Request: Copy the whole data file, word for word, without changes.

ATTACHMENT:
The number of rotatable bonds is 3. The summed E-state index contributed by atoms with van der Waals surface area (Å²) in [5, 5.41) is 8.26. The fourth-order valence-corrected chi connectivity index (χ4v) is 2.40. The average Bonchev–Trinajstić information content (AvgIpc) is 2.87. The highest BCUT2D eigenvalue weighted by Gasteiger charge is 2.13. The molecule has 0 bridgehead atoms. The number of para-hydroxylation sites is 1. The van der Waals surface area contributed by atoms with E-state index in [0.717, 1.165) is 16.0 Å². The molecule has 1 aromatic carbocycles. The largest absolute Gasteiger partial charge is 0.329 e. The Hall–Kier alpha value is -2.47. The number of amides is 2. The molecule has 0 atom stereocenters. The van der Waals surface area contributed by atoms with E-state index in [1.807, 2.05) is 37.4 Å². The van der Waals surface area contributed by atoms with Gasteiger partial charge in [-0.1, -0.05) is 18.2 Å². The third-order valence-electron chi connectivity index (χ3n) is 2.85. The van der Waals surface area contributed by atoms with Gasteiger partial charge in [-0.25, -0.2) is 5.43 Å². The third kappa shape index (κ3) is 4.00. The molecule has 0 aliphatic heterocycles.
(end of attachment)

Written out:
The number of rotatable bonds is 3. The summed E-state index contributed by atoms with van der Waals surface area (Å²) in [5, 5.41) is 8.26. The fourth-order valence-corrected chi connectivity index (χ4v) is 2.40. The average Bonchev–Trinajstić information content (AvgIpc) is 2.87. The highest BCUT2D eigenvalue weighted by Gasteiger charge is 2.13. The molecule has 0 bridgehead atoms. The number of para-hydroxylation sites is 1. The van der Waals surface area contributed by atoms with E-state index in [0.717, 1.165) is 16.0 Å². The molecule has 1 aromatic carbocycles. The largest absolute Gasteiger partial charge is 0.329 e. The Hall–Kier alpha value is -2.47. The number of amides is 2. The molecule has 0 atom stereocenters. The van der Waals surface area contributed by atoms with E-state index in [1.807, 2.05) is 37.4 Å². The van der Waals surface area contributed by atoms with Gasteiger partial charge in [-0.1, -0.05) is 18.2 Å². The third-order valence-electron chi connectivity index (χ3n) is 2.85. The van der Waals surface area contributed by atoms with Gasteiger partial charge in [-0.25, -0.2) is 5.43 Å². The third kappa shape index (κ3) is 4.00. The molecule has 0 aliphatic heterocycles.